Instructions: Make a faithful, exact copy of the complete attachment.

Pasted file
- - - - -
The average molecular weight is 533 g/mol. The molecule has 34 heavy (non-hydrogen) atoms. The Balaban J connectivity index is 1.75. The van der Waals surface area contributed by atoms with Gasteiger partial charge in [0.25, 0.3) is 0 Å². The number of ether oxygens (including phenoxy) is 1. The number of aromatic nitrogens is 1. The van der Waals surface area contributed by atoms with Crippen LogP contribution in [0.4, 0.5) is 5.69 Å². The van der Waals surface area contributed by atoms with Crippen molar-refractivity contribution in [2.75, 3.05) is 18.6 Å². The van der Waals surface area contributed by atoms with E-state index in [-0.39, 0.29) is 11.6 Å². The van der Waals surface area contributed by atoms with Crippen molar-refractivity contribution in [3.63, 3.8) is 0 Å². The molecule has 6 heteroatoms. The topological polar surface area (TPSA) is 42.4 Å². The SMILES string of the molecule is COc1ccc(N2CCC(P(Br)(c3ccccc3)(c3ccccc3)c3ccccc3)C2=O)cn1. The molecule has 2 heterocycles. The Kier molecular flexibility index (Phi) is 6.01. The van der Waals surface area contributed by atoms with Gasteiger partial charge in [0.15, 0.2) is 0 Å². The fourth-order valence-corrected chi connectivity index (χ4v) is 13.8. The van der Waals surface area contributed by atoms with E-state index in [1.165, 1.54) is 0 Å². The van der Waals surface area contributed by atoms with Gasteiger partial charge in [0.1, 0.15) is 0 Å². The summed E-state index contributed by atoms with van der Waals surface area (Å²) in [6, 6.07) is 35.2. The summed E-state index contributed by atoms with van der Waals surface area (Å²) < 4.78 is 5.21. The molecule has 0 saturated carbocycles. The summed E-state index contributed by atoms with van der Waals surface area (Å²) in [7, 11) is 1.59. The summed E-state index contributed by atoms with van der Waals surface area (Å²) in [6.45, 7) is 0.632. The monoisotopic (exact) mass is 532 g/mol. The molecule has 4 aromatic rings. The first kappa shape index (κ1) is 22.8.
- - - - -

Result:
The average molecular weight is 533 g/mol. The molecule has 34 heavy (non-hydrogen) atoms. The Balaban J connectivity index is 1.75. The van der Waals surface area contributed by atoms with Gasteiger partial charge in [0.25, 0.3) is 0 Å². The number of ether oxygens (including phenoxy) is 1. The number of aromatic nitrogens is 1. The van der Waals surface area contributed by atoms with Crippen LogP contribution in [0.4, 0.5) is 5.69 Å². The van der Waals surface area contributed by atoms with Crippen molar-refractivity contribution in [2.75, 3.05) is 18.6 Å². The van der Waals surface area contributed by atoms with E-state index in [-0.39, 0.29) is 11.6 Å². The van der Waals surface area contributed by atoms with Crippen molar-refractivity contribution in [3.63, 3.8) is 0 Å². The molecule has 6 heteroatoms. The topological polar surface area (TPSA) is 42.4 Å². The SMILES string of the molecule is COc1ccc(N2CCC(P(Br)(c3ccccc3)(c3ccccc3)c3ccccc3)C2=O)cn1. The molecule has 2 heterocycles. The Kier molecular flexibility index (Phi) is 6.01. The van der Waals surface area contributed by atoms with Gasteiger partial charge in [0.15, 0.2) is 0 Å². The fourth-order valence-corrected chi connectivity index (χ4v) is 13.8. The van der Waals surface area contributed by atoms with E-state index in [1.165, 1.54) is 0 Å². The van der Waals surface area contributed by atoms with Gasteiger partial charge in [0.1, 0.15) is 0 Å². The summed E-state index contributed by atoms with van der Waals surface area (Å²) in [6, 6.07) is 35.2. The summed E-state index contributed by atoms with van der Waals surface area (Å²) < 4.78 is 5.21. The molecule has 0 saturated carbocycles. The summed E-state index contributed by atoms with van der Waals surface area (Å²) in [7, 11) is 1.59. The summed E-state index contributed by atoms with van der Waals surface area (Å²) in [6.45, 7) is 0.632. The monoisotopic (exact) mass is 532 g/mol. The molecule has 4 aromatic rings. The first kappa shape index (κ1) is 22.8.